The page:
By Leah Fuller
I hovered in the rain praying while a woman stood but a few feet from me, speaking with great determination to my co-instructor. She was tense, obviously afraid, and she believed that her body could not physically continue on this expedition that she had begun a few days earlier. She wanted to leave, to quit right then. Moments like this one are hard for a couple reasons: 1) They typically occur at a critical point in the expedition when things are really challenging and the person or persons simply can’t see beyond their own struggle. 2) Physical challenges often mask real, deep, vulnerable spaces of the heart that God is pushing on, and most people are unaware of anything but what they can physically see and feel.
My co-leader asked a few questions and then encouraged this woman to spend some time praying about what it was that she really needed. Perhaps she needed to share her struggle with the group? Perhaps there was something deeper? She agreed to pray, and the rest of the group spread out to do the same. Finding a place to settle on the side of the rocky mountain, I wondered what God wanted to do in the life of this woman and in the lives of the other group members. I continued to pray.
As the hikers regrouped, my co-instructor approached the woman and exchanged a few words. She slowly turned to the group with tears streaming down her face and began to explain her deep fears—fear of the unknown…fear of losing control…fear and worry over what might happen to her if she continued. And, as she wept before these people, most of whom she had only known a few days, a beautiful scene unfolded. One by one, her group members gathered around her, laid hands on her, and began praying over her. They saw her need, and they knew that in and of themselves, they could not meet it, so they turned to the One who could.
I find it intriguing how often this scene unfolds in the lives of Christ’s followers--particularly ones who have answered a call to vocational ministry in churches or para-church organizations or a call to being missionaries--people called by God to shepherd and help those who are in need. It’s what God set before us to do…to “share with God’s people who are in need” (Romans 12:13). I love meeting people’s needs. I find a great deal of satisfaction, fulfillment, and value when I have sacrificed hours of my time to sit with a grieving friend or to serve a struggling family. When a participant on a trip struggles with the weight of their pack, it feels good to help carry a few of their items, quite literally shouldering their burden.
And yet…when it comes to communicating my own need or even acknowledging my need, I absolutely do not want to be that transparent. It feels too vulnerable to let other people know I’m struggling. Instead, I would rather flee, hide, isolate, or believe the lie that I am alone. Shouldn’t I meet my own needs just as our western culture has taught me? Independence is easier than interdependence because it involves only one…me. Then, too, I get so focused on others that I fail to see my own need until it is too late, and I am exhausted. Not only do I hesitate to let other people see my struggle, but I avoid telling God about it. I know it sounds silly because God knows everything--even what I try to hide, but it’s true.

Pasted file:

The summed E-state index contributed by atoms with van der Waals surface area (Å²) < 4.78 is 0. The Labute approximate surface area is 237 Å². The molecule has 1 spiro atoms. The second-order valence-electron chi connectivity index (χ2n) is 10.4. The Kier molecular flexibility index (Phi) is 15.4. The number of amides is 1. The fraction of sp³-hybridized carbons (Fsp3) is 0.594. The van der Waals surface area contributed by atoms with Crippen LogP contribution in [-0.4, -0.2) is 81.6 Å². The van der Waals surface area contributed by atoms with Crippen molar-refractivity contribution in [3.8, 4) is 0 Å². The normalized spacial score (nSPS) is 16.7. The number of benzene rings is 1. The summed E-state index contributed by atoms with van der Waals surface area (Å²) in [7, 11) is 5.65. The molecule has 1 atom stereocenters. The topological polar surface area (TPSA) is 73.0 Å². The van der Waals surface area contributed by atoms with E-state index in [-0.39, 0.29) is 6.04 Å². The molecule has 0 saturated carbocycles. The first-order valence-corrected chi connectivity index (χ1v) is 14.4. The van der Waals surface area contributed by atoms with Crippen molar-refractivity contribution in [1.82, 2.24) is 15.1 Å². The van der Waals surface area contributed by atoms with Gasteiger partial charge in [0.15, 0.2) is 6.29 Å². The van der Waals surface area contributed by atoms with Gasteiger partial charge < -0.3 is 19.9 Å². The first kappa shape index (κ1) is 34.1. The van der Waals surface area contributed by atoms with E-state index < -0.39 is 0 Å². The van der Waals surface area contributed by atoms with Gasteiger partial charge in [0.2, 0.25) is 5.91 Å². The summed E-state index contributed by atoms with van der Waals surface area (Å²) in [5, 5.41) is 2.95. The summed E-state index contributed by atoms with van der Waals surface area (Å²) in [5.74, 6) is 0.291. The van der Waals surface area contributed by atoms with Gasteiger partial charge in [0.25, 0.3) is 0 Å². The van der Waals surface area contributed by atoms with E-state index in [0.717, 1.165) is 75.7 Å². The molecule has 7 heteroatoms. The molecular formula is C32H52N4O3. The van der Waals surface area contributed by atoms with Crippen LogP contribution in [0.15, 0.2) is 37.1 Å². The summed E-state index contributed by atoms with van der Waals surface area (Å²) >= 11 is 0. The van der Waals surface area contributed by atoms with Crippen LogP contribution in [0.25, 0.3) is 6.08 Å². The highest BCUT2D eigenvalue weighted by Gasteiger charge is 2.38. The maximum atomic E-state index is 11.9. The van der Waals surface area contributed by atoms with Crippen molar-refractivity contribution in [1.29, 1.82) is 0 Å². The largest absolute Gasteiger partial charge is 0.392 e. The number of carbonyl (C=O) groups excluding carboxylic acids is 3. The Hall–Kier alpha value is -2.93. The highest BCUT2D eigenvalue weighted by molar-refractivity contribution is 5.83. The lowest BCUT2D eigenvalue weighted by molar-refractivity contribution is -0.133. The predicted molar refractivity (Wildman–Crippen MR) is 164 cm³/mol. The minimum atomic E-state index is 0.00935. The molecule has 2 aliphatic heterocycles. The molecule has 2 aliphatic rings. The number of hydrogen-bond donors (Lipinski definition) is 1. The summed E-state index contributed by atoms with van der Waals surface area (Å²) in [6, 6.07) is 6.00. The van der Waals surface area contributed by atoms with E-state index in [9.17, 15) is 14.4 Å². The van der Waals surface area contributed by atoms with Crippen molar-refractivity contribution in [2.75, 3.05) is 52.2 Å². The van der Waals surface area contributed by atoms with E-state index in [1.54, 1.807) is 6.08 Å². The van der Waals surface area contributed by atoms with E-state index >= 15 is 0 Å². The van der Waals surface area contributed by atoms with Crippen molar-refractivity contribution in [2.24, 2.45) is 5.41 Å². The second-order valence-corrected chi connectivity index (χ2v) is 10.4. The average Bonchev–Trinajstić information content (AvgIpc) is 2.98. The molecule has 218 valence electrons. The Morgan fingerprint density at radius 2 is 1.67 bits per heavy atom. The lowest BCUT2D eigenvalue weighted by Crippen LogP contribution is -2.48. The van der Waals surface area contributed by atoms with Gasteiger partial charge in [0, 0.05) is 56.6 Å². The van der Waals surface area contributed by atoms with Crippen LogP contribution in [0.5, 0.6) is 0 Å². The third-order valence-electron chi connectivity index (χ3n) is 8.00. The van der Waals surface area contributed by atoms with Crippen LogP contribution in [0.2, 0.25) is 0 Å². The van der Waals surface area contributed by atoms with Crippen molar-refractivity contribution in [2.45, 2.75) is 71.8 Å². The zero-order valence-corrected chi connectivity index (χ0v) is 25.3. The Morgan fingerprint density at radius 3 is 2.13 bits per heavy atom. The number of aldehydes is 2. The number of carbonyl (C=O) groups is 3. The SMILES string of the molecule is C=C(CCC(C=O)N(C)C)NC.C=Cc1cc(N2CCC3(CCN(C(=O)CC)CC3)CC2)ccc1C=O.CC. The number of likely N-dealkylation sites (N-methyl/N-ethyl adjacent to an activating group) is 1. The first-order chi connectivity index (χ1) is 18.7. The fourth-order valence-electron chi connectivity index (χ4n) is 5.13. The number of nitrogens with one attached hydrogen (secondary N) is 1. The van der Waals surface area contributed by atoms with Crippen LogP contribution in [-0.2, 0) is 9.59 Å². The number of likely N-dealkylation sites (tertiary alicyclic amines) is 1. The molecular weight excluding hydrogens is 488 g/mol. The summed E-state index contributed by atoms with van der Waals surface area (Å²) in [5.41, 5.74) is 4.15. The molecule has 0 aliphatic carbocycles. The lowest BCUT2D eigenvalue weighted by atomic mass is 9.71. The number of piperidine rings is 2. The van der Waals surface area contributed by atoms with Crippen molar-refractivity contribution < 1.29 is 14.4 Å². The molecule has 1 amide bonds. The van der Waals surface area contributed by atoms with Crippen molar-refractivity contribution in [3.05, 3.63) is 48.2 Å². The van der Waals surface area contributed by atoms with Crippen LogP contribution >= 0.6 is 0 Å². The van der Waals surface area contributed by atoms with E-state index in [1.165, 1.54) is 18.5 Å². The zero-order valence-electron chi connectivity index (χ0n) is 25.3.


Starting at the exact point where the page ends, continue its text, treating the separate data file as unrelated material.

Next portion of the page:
When I think about the way that Jesus sent out the twelve disciples as they started their ministry, I become aware of the truth of trusting others. He sent them out two by two and told them to “take nothing for the journey except a staff – no bread, no bag, no money in your belts. Wear sandals, but not an extra tunic. Whenever you enter a house, stay there until you leave that town” (Mark 6:8-10). Jesus literally told them to go out to minister with nothing but the clothes on their backs. Essentially, the disciples would have to depend on the people they were going to minister to just as much as they would be meeting the people’s spiritual, emotional, and physical needs. He was asking them to shed the protective barrier of independence and step into a place where they legitimately could not provide for themselves.
Admitting our need makes us vulnerable. It means that we can’t do this on our own. It requires us to surrender our independence in order to receive God’s gift of miraculously providing, not just for our physical needs, but the deeper longings of our heart for intimacy, belonging, love, and value, which He gives us through Himself and the community around us. 2 Corinthians 9:8 says, “And God is able to make all grace abound to you, so that in all things at all times, having all that you need, you will abound in every good work.” God is able to meet all of our needs, and that requires us to wade into the deeper fears that ultimately lead us to protect our hearts, to choose to trust Him, and to believe that even when we cannot see beyond our current suffering, He is with us.
Will you let God take you to the deeper places of your need? You can trust that He knows and loves you and that He will be faithful to meet you in the midst of your deepest longing and desire. Let go, and trust that He is able.
Come along side us as we journey in and out of the wilderness, discovering our Creator in creation.